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A Tribute to the “Music Doctor,” Stuart Hemingway

#8804 John and #18204 Martha Storey heard from an old friend, Caroline Burch, who used to proofread the CD News.  Caroline spotted the tribute to the “Music Doctor,” #8760 Stu Hemingway, in her hometown newspaper the Auburn Citizen in Auburn, NY.  She kindly sent it to John and Martha who relayed it to Camp. We are pleased to reprint the article with the permission of the Citizen in honor of our friend Stu!

Laurel Auchampaugh Special to The Citizen

It was a beautiful fall afternoon on Sunday, Sept. 19, when Todd Gaglianese and I did our annual fall tour of Fort Hill Cemetery. The crowd of 63 people had come to support Willard Memorial Chapel and its Community Preservation Committee.

Because it was September and schools in the county were in their third week, we had added more stops on the tour: teachers. These were people who had devoted their time and talent, and in fact their lives, to helping young people.

There were now 25 stops, and the tour took two hours.

Todd and I took turns sharing their history at each gravesite — Mrs. Rogers, Brud Holland, Professor, and Mrs. Long, Martha Shosa. We like to interact with the audience, so I asked the group, “How many teachers were present?” The show of hands gave me the opportunity to applaud them and to remind them of the legacy they were leaving to the many students they had helped over the years.

One of the most endearing and new presentations was at the modest grave of Stuart Hemingway. The flat plaque in the ground behind the graves of Martha Shosa, the Longs, and alongside his parents briefly listed his information. Born in 1942, he died on April 23, 2015, at the age of 73.

To the casual observer, an inscribed phrase “The Music Doctor” must have puzzled them as to its meaning. Those who knew and remembered Stuart would know. Todd shared the story of this blind musician and the lasting impression he made on everyone. He recounted the depth of his caring nature. Locally, he worked closely with “special needs” children, and helped them overcome the individual challenges each one faced. He taught them by example to get in touch with the music inside them as a form of “music therapy,” hence the moniker “The Music Doctor.” Friends enjoyed his joyful spirit and sense of humor, affectionately calling him a “wise guy.” Many would later marvel at his tenacity and courage.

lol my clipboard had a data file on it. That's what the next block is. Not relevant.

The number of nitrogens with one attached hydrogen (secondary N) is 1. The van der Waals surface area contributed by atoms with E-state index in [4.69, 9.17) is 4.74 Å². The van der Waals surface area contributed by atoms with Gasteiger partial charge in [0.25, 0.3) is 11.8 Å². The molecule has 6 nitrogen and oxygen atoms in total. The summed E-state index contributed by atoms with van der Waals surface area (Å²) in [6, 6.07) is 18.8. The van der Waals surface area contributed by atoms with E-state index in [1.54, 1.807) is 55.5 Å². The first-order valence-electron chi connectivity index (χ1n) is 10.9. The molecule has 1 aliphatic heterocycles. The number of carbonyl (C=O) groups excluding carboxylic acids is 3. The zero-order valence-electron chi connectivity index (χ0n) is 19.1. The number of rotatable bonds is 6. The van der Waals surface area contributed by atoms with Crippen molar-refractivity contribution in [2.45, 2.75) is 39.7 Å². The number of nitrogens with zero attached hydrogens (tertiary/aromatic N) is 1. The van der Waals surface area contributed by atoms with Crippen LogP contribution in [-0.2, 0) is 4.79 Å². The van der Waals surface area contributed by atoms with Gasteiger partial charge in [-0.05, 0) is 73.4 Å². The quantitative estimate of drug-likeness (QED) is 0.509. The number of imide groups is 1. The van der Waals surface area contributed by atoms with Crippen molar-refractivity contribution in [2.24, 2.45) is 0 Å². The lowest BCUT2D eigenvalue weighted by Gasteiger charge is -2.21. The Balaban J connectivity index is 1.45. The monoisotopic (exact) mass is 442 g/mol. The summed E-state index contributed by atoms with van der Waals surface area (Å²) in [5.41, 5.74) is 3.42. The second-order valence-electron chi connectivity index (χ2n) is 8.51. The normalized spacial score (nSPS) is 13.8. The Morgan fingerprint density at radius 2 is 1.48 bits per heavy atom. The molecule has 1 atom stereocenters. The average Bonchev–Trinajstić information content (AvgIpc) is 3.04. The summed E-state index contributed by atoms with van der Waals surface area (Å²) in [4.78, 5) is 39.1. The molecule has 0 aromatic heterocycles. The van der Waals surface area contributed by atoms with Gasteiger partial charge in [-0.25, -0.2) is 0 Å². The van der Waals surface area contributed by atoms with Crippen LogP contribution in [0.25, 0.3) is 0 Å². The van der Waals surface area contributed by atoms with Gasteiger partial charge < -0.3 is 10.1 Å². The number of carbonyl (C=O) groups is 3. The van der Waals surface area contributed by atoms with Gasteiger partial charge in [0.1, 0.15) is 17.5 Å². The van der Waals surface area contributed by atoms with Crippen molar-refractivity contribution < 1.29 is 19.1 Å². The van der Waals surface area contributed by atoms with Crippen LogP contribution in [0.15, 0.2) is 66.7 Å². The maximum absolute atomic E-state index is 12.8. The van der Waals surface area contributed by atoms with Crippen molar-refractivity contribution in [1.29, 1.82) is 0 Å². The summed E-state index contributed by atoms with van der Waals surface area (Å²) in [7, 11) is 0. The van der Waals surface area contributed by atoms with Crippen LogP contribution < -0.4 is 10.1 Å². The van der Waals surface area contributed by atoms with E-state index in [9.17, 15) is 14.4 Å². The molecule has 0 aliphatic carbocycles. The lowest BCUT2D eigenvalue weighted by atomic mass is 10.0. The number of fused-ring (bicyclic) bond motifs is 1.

I stood aside and watched the crowd as Todd talked about his friend. He was born with full sight, and at an early age; a childhood illness caused him to gradually go blind. His brave mother was determined that her son grow up to be independent and achieve anything he set his mind to. She encouraged his musical and piano ability. She sent him each summer to a camp for children with disabilities and he learned the skills he would need as a blind adult.

These skills helped him in 1960 to have the courage to move to New York City and rent a small flat on 46 W. 75th street near Central Park. Each day he would venture out and explore the city with his cane and memorize the route.

One day, he heard inviting music coming from a third-floor walkup in the Brill Building. They were musicians in a jam session. He worked his way up to them and thus met young Frankie Valli and the Four Seasons in their recording studio! He made several suggestions to them and was invited to join them. Back then, studio musicians were paid, but not given credit for their participation.

I was able to watch the moving magic of the crowd’s reaction. It was as if an electric shock moved through them like a powerful musical crescendo. Todd continued to recite the names of groups Stuart, later on, was introduced to and worked with. He listed the records he was on.

One by one, recognition dawned on the gathering. There was an audible murmur through the crowd. I shall never forget it and give tribute now to Stuart Hemingway.

Here is a partial list of Stuart Hemingway’s musical legacy:

  • Frankie Valli and the Four Seasons: “Walk Like a Man,” “Stay & Rain”
  • Gladys Knight & the Pips: “Midnight Train to Georgia”
  • Jay and the Techniques: “Apples, Peaches, Pumpkin Pie”
  • Piano and voice training to Leslie Gore
  • The Shangri-Las: The piano track of “Leader of the Pack” (his most known work)

During the 1980s, he continued to work with handicapped students and adults at the Dick Charles Studios in New York City.

Laurel Auchampaugh is the Owasco historian and can be reached at the Owasco Town Hall from 1 to 4 p.m. Tuesday afternoons or at historian@owascony.gov. Todd Gaglianese assisted with research and securing photos for this column.

This article was written by Laurel Auchampaugh, the Owasco Historian, and published by The Citizen newspaper in Auburn, NY.  Photos in this article were provided by Todd Gaglianese. Camp Dudley, Inc. is grateful for the permission to reprint and share this story of #8760 Stu Hemingway, with the great Dudley Community.






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